Relying on American Pipe & Steel Corp. v. Firestone Tire & Rubber Co., 292 F.2d 640 (9th Cir. 1961), and United States v. Taylor, 333 F.2d 633 (5th Cir. 1964), the district court concluded that the government's interest in ensuring a uniform interpretation of the termination for convenience provisions in this contract provided the "significant federal interest" necessary to pre-empt state law. Linan-Faye Construction Co. v. Housing Authority of Camden, 847 F. Supp. 1191, 1197 (D.N.J. 1994). These cases, however, do not dictate this result. While both of these cases applied federal law in interpreting a contract, the government interest was far more significant in those cases than in the case at hand. In American Pipe & Steel, the Court of Appeals for the Ninth Circuit stated, "we agree generally with appellee that the construction of subcontracts, let under prime contracts connected with the national security, should be regulated by a uniform federal law." American Pipe & Steel, 292 F.2d at 644. The instant case involves no matter of national security. Further, the court in American Pipe & Steel expressly acknowledged that the development of the law in this area was "still uncertain and unclear." Id. Similarly, in Taylor, the contract at issue involved the construction of an atomic energy plant, a matter intricately involved with national security during the 1950's and 1960's. Taylor, 333 F.2d at 635. The Taylor court also explicitly referred to the fact that American Pipe & Steel dictated application of federal common law in such a case. Id. at 637. Thus, both of these decisions concerned matters of national security that are simply not present in this case.*fn3
Moreover, the district court erred in finding a conflict between federal and state law that would endanger any federal interest involved. The district court correctly recognized the proposition that a lawsuit which involves a federal interest is a "necessary, not a sufficient, condition for the displacement of state law." Linan-Faye Construction Co., 847 F. Supp. at 1198 (quoting Boyle 487 U.S. at 507, 108 S. Ct. at 2516). The court, however, failed to identify a significant conflict. In the only paragraph that attempts to identify a conflict, the court stated:
We find it implausible that the federal government would require all CIAP contracts in excess of $10,000.00 to contain a termination for convenience clause, and then leave interpretation of that clause to the vagaries of state law, particularly where, like New Jersey, there are few or no state law cases interpreting this type of provision. Rather, we believe that the decision to include a termination for convenience clause in the "Uniform Requirements" section of the C.F.R. reflects a federal interest in a consistent interpretation of that clause.
The first sentence of this paragraph merely assumes the answer to the question the court is wrestling with: whether Congress left interpretation of clauses in these types of contracts to state law. The second sentence of the above quoted paragraph simply reidentifies the interest involved, it does not point out a conflict with state law.
The problem with the district court's reasoning is highlighted by its own analysis of what the outcome would be under state law. The court states, "even assuming that New Jersey law were to apply, we have no basis for believing that New Jersey courts would look elsewhere than to federal common law for guidance." Id. If New Jersey courts, as is likely, would look to federal common law to decide this question for which there is little state law precedent on point, then the court is incorrect in its assertion that a conflict exists. The outcome would be the same under both federal and state common law. Thus, the court erred in applying federal common law and not the law of New Jersey to resolve this dispute and we must reverse with the direction that the district court resolve all remaining issues in accordance with New Jersey law.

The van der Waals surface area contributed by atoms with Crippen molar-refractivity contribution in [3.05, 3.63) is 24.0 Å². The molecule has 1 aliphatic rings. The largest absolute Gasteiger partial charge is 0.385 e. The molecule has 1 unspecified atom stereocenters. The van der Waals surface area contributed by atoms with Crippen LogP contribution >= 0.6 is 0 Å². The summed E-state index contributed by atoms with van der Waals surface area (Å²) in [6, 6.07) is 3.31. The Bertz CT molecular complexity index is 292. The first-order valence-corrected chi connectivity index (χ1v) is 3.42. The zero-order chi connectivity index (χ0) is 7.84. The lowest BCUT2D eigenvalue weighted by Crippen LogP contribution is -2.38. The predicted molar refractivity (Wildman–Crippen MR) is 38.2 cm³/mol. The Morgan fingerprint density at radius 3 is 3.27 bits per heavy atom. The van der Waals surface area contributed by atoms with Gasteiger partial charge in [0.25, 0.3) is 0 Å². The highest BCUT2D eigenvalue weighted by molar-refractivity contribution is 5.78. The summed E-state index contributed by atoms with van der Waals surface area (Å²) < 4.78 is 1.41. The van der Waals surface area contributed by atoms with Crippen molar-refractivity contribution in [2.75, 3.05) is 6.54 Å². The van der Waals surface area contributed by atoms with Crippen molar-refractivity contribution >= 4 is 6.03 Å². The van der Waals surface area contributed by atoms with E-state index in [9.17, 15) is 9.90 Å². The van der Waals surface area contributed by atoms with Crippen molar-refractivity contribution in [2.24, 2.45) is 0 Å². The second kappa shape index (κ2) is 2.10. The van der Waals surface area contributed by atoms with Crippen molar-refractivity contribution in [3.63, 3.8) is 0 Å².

Having decided that it is the law of New Jersey that governs the interpretation of this contract, we must now decide whether Linan-Faye is correct when it argues that the general principles of contract damages under New Jersey law would permit Linan-Faye to recover full expectation damages under this contract rather than those damages provided for under the contract's termination for convenience clause. Citing A-S Development, Inc. v. W.R. Grace Land Corp., 537 F. Supp. 549, 557 (D.N.J. 1982), aff'd 707 F.2d 1388 (3d Cir. 1983), and other cases,*fn4 Linan-Faye states that under New Jersey law one who breaches an agreement must compensate the injured party in order to put the non-breaching party in as good a position as he would have been in had performance been rendered as promised. Further, Linan-Faye argues that New Jersey courts have declined to import federal procurement concepts into their contract law jurisprudence. See Edwin J. Dobson, Jr., Inc. v. Rutgers, 157 N.J. Super. 357, 418, 384 A.2d 1121, 1152 n.10 (1978) ("The policy factors that have lead [sic] to the development of this concept in federal contracts, such as a need to expand or abandon a particular arms program with consequent economic impact on contractors and subcontractors, do not warrant state courts adopting it wholesale by judicial fiat when traditional remedies for breach of contract are available."), aff'd sub nom., Broadway Maintenance Corp. v. Rutgers, 180 N.J. Super. 350, 434 A.2d 1125 (A.D. 1981), aff'd, 90 N.J. 253, 447 A.2d 906 (1982). While the cases Linan-Faye cites stand for these general propositions, such generalities provide insufficient guidance in deciding the proper construction of a contract that contains a termination for convenience clause.*fn5